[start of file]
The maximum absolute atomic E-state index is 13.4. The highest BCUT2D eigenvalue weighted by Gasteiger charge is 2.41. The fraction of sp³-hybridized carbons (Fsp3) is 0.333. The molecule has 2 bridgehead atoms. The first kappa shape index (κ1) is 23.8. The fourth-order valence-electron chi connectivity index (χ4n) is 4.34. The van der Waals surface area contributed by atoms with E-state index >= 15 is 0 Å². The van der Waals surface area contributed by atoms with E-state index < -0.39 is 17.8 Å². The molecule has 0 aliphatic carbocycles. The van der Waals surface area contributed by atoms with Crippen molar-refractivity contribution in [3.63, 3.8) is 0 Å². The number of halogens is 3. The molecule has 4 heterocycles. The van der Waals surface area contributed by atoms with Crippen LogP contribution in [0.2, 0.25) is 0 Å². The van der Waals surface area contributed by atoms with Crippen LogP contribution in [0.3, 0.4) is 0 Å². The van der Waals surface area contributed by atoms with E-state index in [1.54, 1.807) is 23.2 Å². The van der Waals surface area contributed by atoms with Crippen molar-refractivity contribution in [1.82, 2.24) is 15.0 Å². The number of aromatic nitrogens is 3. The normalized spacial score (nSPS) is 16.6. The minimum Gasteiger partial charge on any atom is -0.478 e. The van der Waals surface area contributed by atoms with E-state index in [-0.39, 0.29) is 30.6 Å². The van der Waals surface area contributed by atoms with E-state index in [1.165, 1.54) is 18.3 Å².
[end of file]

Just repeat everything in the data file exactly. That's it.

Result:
The maximum absolute atomic E-state index is 13.4. The highest BCUT2D eigenvalue weighted by Gasteiger charge is 2.41. The fraction of sp³-hybridized carbons (Fsp3) is 0.333. The molecule has 2 bridgehead atoms. The first kappa shape index (κ1) is 23.8. The fourth-order valence-electron chi connectivity index (χ4n) is 4.34. The van der Waals surface area contributed by atoms with E-state index >= 15 is 0 Å². The van der Waals surface area contributed by atoms with E-state index < -0.39 is 17.8 Å². The molecule has 0 aliphatic carbocycles. The van der Waals surface area contributed by atoms with Crippen molar-refractivity contribution in [3.63, 3.8) is 0 Å². The number of halogens is 3. The molecule has 4 heterocycles. The van der Waals surface area contributed by atoms with Crippen LogP contribution in [0.2, 0.25) is 0 Å². The van der Waals surface area contributed by atoms with Crippen LogP contribution in [0.3, 0.4) is 0 Å². The van der Waals surface area contributed by atoms with E-state index in [1.54, 1.807) is 23.2 Å². The van der Waals surface area contributed by atoms with Crippen molar-refractivity contribution in [1.82, 2.24) is 15.0 Å². The number of aromatic nitrogens is 3. The normalized spacial score (nSPS) is 16.6. The minimum Gasteiger partial charge on any atom is -0.478 e. The van der Waals surface area contributed by atoms with E-state index in [-0.39, 0.29) is 30.6 Å². The van der Waals surface area contributed by atoms with E-state index in [1.165, 1.54) is 18.3 Å².